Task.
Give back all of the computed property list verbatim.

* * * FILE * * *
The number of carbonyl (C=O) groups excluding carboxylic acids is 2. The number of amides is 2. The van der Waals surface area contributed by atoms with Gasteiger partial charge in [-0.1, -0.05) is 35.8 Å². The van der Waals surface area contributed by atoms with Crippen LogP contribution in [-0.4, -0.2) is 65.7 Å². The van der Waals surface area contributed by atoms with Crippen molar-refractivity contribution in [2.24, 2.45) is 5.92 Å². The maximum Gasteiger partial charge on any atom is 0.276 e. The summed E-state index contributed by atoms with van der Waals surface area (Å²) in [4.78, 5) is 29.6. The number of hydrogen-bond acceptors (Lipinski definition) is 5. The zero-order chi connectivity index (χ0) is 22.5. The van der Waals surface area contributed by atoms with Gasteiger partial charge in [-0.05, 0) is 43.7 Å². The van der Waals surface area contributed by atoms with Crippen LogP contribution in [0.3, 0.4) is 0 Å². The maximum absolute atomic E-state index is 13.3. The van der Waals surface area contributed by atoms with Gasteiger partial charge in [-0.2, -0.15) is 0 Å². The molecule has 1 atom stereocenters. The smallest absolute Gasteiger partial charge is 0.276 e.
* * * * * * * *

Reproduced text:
The number of carbonyl (C=O) groups excluding carboxylic acids is 2. The number of amides is 2. The van der Waals surface area contributed by atoms with Gasteiger partial charge in [-0.1, -0.05) is 35.8 Å². The van der Waals surface area contributed by atoms with Crippen LogP contribution in [-0.4, -0.2) is 65.7 Å². The van der Waals surface area contributed by atoms with Crippen molar-refractivity contribution in [2.24, 2.45) is 5.92 Å². The maximum Gasteiger partial charge on any atom is 0.276 e. The summed E-state index contributed by atoms with van der Waals surface area (Å²) in [4.78, 5) is 29.6. The number of hydrogen-bond acceptors (Lipinski definition) is 5. The zero-order chi connectivity index (χ0) is 22.5. The van der Waals surface area contributed by atoms with Gasteiger partial charge in [-0.05, 0) is 43.7 Å². The van der Waals surface area contributed by atoms with Crippen LogP contribution in [0.3, 0.4) is 0 Å². The maximum absolute atomic E-state index is 13.3. The van der Waals surface area contributed by atoms with Gasteiger partial charge in [-0.2, -0.15) is 0 Å². The molecule has 1 atom stereocenters. The smallest absolute Gasteiger partial charge is 0.276 e.